Kids' pandemic art drives ROM's first ever crowdsourced exhibition

After 2,300 submissions from children and teens across the province, the Royal Ontario Museum is launching its first crowdsourced exhibition, which centres on seeing the pandemic through the eyes of Ontario’s young people.

'#MyPandemicStory: Youth Create Portraits of a Pandemic' opens on Oct. 23

Mississauga artist Hannah Choi stands next to her piece 'Ambiguity,' which is part of the Royal Ontario Museum's new crowdsourced exhibition called '#MyPandemicStory: Youth Create Portraits of a Pandemic.' (Sam Nar/CBC)

After 2,300 submissions from children and teens across the province, the Royal Ontario Museum is launching its first crowdsourced exhibition, which centres on seeing the pandemic through the eyes of Ontario's young people.

It's called #MyPandemicStory: Youth Create Portraits of a Pandemic, and it's running for free starting on Oct. 23.

Justin Jennings, curator in the arts and culture department at the ROM, said the museum was "blown away" by the submissions, which run the gamut from visual art to spoken word, music and dance.

"It was really profound for us," he told CBC News.

"A lot of this art you see and you're like, 'Oh my gosh, this is amazing, I couldn't possibly do this,' and this person is 12 years old."

Some of the work is bittersweet, like Glass Half Full by a four-year-old from Toronto named Jackson, who describes the drawing as "lonely but at least we still have rainbows and flowers."

Glass Half Full was drawn by a four-year-old from Toronto named Jackson. (Royal Ontario Museum)

Other pieces are very technically proficient and introspective, like Ambiguity by 18-year-old Hannah Choi. It focuses on the concept of touch, which has become a central focus throughout the pandemic, from the literal feeling of touching another person to the connection between communities.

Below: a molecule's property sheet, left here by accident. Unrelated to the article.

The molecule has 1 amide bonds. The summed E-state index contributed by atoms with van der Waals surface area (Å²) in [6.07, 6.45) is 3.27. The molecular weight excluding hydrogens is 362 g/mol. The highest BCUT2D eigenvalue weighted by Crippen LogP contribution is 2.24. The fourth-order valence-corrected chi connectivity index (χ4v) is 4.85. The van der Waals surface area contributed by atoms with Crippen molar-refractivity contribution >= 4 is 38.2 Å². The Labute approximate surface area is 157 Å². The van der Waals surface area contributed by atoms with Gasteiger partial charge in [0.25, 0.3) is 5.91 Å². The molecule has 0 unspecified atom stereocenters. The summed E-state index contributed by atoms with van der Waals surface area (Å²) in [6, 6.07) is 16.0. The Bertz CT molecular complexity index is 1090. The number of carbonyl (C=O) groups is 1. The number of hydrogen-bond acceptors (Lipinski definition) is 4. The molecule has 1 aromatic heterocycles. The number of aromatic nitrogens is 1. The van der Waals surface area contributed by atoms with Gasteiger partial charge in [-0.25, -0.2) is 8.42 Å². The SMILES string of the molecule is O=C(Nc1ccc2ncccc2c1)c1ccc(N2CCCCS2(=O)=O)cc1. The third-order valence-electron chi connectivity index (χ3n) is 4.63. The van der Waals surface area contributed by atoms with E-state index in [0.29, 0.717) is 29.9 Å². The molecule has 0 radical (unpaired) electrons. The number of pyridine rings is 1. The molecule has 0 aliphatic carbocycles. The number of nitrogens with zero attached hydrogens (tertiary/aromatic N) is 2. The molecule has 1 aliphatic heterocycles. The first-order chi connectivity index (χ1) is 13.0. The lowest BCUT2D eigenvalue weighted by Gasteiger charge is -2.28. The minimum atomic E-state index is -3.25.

The painting was created using four different layers, but from the front, it melds into one singular image.

"From the birds-eye view, the artwork looks flat and singular, however, in reality, it is a work of disconnection," Choi said in her artist's description.

"For example, my friends feel so close to me even when we are so far apart; as if I could just reach out through my screen and touch them. By purposely distributing my hand across four layers, I am using deception to show an ambiguous disconnection."

Ava-Udeane created 'Introspection,' which she says is a portrait that 'symbolizes me in a state of calm in front of varying events and emotions from this pandemic.' (Ava-Udeane/Royal Ontario Museum)

Jennings said many submissions had to do with issues of identity, and people trying to understand just who they were as the world stood still. In many cases, kids were trying to work through their issues through art.

"Suddenly, when things stopped, you had a lot of time for introspection — and a lot of demons and anxieties were brought up," he said.

Salsabil Mazumder told CBC News they had a lot of time to themselves through the pandemic, which culminated in boy, which explores gender identity.

"During that [time of] self-reflection I really saw myself through the mirror as a boy wearing a woman's costume," Mazumder said. "This is basically how I felt and how I decided to express my gender identity."

Salsabil Mazumder is an 18-year-old Scarborough-based artist whose work also appears in the ROM's new exhibit, which runs until February. (Sam Nar/CBC)

And how does it feel to have art hanging in the ROM at 18 years old?

"It's extremely surreal," Mazumder said, adding that it's important for people to see themselves reflected in art.

"If there are other kids and teens coming to see this exhibition, they may be able to see a part of themselves within any of these art pieces, made by kids, for kids," they said.

The exhibit runs at the ROM from Oct. 23 to Feb. 22.

With files from Talia Ricci


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